For more than 130 years, Bethlehem, Pennsylvania was one of the largest producers of steel in the country. Bethlehem Steel was the birthplace of the now ubiquitous i-beam used in steel framed buildings across the U.S. In 1995 this all came to an end. The enormous blast furnaces that formed metal for the Golden Gate Bridge, the Chrysler building and the worlds’ first Ferris Wheel, closed its doors and declared bankruptcy in 2001. This was crushing to the area’s economy as the company represented more than 20% of its tax base and at its height employed over 30,000 workers. To help revive the region, wise folks created an amazing cultural center called ArtsQuest which today hosts Musikfest – America’s largest free music festival and supplies a stunning range of arts programming. ArtsQuest draws millions of visitors every year and generates over $100 million annually for the city.
During a recent visit, ArtsQuest President and COO Kassie Hilgert provided a tour around the site. There were several takeaways as we work to transform our aged out freeway into the 11th Street Bridge Park.
Honor Your History When you arrive in South Bethlehem you cannot miss the 500 foot tall steel stacks. It is difficult to convey the size and scale of this machinery. Where some saw blight, the creators of ArtQuest saw opportunity. Staff recently opened the Hoover Mason Trestle, an elevated walkway through this rusted industrial monster that is reminiscent of New York’s High Line. Interpretive signage along the way shares the rich history of the plant where you can still see names of workers long ago welded into the machinery. This was inspirational as we explore inventive ways to honor D.C.’s past such as John Smith’s 1608 journey up the Anacostia River, the 200 year old U.S. Navy Yard and the fact that Frederick Douglas used to cross the Anacostia River every day on his way to work.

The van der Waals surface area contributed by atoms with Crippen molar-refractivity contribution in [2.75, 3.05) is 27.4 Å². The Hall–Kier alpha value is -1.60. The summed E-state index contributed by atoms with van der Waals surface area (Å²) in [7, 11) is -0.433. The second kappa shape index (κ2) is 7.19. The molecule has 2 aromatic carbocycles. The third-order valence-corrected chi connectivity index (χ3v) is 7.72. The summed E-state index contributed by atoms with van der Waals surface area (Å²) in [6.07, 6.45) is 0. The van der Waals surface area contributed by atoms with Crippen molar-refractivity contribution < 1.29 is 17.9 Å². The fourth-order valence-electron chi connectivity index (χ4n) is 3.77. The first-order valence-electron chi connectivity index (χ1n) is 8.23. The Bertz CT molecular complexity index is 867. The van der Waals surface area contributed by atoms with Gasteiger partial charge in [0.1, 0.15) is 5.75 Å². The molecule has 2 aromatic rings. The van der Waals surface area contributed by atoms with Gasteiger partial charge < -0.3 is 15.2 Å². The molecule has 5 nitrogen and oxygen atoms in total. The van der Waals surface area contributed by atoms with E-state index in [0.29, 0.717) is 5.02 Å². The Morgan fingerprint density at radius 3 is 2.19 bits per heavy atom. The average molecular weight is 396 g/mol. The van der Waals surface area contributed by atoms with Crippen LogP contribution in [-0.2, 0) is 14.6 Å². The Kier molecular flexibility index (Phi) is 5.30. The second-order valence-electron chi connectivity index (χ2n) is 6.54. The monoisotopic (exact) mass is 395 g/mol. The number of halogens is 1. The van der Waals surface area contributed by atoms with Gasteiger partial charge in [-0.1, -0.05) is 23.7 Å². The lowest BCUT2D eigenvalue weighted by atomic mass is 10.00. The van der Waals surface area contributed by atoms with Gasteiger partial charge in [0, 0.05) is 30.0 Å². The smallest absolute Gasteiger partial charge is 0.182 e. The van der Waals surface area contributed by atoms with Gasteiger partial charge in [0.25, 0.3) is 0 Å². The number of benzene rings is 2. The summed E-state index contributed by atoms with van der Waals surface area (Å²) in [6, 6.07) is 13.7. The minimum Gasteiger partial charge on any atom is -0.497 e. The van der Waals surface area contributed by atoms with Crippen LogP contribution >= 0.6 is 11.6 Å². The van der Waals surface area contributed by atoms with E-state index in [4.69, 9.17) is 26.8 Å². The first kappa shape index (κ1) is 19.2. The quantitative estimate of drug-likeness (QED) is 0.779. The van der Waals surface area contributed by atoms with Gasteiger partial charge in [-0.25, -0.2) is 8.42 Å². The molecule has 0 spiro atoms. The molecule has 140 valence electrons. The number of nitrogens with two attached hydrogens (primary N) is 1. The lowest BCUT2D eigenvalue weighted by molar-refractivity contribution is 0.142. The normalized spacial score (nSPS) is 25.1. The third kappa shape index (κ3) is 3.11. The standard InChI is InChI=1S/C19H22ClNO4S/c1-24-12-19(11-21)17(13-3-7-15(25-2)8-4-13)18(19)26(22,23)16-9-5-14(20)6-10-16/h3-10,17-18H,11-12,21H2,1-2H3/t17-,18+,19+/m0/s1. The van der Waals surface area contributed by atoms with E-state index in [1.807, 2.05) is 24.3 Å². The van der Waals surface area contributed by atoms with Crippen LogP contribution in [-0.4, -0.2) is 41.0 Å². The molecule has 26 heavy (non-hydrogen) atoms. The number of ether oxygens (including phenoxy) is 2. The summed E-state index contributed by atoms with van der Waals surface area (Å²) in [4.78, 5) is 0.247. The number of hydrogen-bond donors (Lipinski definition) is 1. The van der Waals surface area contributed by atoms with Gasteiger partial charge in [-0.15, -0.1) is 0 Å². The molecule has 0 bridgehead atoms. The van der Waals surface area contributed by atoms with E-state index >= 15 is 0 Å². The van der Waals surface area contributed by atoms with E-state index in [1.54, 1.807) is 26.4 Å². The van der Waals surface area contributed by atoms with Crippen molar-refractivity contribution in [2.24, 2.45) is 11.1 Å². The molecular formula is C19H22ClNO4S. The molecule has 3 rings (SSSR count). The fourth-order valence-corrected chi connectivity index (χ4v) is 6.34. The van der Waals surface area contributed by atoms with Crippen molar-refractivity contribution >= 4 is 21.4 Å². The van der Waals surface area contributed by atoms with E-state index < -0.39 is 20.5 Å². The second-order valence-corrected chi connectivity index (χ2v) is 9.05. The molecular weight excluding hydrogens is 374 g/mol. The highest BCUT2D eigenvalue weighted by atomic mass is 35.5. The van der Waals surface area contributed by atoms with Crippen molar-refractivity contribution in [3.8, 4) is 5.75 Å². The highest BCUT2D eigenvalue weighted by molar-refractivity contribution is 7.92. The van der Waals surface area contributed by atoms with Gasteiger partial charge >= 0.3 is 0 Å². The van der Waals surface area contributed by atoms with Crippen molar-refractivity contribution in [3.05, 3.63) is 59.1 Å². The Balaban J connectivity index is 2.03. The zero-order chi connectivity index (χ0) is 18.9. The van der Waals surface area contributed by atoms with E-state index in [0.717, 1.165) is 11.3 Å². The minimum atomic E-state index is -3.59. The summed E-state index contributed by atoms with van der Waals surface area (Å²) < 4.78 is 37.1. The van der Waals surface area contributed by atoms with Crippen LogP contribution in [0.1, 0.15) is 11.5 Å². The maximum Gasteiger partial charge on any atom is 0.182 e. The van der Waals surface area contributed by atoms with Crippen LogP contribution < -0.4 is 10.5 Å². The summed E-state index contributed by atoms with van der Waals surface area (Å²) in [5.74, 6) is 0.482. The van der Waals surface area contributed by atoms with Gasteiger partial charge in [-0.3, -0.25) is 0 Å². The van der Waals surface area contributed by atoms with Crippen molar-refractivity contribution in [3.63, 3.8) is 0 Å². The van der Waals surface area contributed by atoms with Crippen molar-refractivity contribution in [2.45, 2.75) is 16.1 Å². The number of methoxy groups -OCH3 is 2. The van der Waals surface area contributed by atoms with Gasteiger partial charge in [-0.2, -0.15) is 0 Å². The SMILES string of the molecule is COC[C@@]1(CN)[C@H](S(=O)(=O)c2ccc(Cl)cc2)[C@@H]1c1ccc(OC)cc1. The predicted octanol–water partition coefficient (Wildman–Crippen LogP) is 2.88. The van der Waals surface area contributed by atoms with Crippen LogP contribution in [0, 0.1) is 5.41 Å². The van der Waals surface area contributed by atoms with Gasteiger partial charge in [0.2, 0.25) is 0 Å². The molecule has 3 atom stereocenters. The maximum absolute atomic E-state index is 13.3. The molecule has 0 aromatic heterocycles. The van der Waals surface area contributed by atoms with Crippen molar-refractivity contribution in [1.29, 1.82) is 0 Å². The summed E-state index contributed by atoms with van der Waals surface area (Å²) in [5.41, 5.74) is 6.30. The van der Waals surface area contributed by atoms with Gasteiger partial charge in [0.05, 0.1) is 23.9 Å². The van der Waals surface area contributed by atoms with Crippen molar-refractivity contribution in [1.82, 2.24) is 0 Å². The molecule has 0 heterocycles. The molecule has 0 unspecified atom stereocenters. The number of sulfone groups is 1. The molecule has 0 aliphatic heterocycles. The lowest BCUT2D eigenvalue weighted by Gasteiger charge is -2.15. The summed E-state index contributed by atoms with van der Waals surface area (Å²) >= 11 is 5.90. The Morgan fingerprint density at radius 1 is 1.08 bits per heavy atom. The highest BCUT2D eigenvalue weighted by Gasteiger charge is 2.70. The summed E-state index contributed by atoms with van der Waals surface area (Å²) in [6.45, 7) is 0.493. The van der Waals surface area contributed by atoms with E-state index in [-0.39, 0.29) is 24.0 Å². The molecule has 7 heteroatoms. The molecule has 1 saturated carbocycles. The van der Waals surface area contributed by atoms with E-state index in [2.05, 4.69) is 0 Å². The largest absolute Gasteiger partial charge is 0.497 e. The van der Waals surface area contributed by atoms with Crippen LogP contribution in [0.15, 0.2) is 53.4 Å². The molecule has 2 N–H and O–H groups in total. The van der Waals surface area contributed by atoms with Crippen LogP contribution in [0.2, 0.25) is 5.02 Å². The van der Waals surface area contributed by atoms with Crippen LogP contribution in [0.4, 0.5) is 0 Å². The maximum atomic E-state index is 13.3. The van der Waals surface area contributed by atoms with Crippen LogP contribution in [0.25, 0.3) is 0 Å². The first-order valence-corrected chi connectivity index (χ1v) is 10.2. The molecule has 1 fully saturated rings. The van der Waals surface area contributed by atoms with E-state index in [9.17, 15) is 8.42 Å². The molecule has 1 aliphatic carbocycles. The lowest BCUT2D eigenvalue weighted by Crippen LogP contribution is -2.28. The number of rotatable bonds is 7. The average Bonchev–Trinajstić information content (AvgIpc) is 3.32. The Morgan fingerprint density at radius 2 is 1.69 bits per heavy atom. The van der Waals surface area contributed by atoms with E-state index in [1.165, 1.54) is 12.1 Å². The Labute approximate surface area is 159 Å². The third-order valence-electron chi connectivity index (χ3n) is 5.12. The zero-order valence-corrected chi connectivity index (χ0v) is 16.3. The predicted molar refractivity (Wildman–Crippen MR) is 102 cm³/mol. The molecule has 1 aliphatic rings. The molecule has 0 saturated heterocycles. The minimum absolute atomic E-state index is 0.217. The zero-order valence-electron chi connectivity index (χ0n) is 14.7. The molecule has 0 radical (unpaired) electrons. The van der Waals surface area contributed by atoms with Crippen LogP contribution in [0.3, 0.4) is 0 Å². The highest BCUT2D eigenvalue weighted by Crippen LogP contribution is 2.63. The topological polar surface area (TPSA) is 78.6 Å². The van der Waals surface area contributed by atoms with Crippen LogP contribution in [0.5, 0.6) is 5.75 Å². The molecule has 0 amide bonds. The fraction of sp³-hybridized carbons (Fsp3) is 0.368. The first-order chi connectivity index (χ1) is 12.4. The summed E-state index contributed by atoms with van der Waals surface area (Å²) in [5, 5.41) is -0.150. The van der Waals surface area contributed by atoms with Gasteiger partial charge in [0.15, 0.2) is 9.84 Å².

Mix It Up! Provide Diverse Programming The programming during MusikFest is incredibly diverse and intentionally so. During the 10 day August festival, you can hear salsa, soul, rock and folk music drawing a very mixed audience. On the day I visited, you could hear Motown, children’s world music and a classical choir, all steps away from each other. And what was once the steel blast furnaces now frames the Levitt Pavilion which presents 50 free concerts every year. As we partner with the Washington Performing Arts over the next year to provide programming east of the river, we look forward to representing the wonderful culture and diversity of our surrounding neighborhoods.
Collaborate, Collaborate, Collaborate! ArtsQuest’s Banana Factory offers a rich mix of programming that includes Pennsylvania Youth Theatre, dozens of working art studios, a digital imaging center, a ceramics studio and a commercial gallery. Named after a storage facility for – you guessed it, bananas – this beautiful space is similar to our campus at THEARC pulling from the expertise of a number of cultural providers. At the Steelstacks center you’ll find an art house theater, café and additional music venues. As we move forward with the Bridge Park, we plan to operate in a similar way turning to content specialists to help program our environmental education center, urban gardens and outdoor performance venue.
I encourage you to visit this special location. They have events throughout the year including an amazing Christmas Market in November / December. I would like to thank Kassie Hilgert and her Executive Assistant Joann Ring for being such wonderful hosts and providing a tour of their impressive center!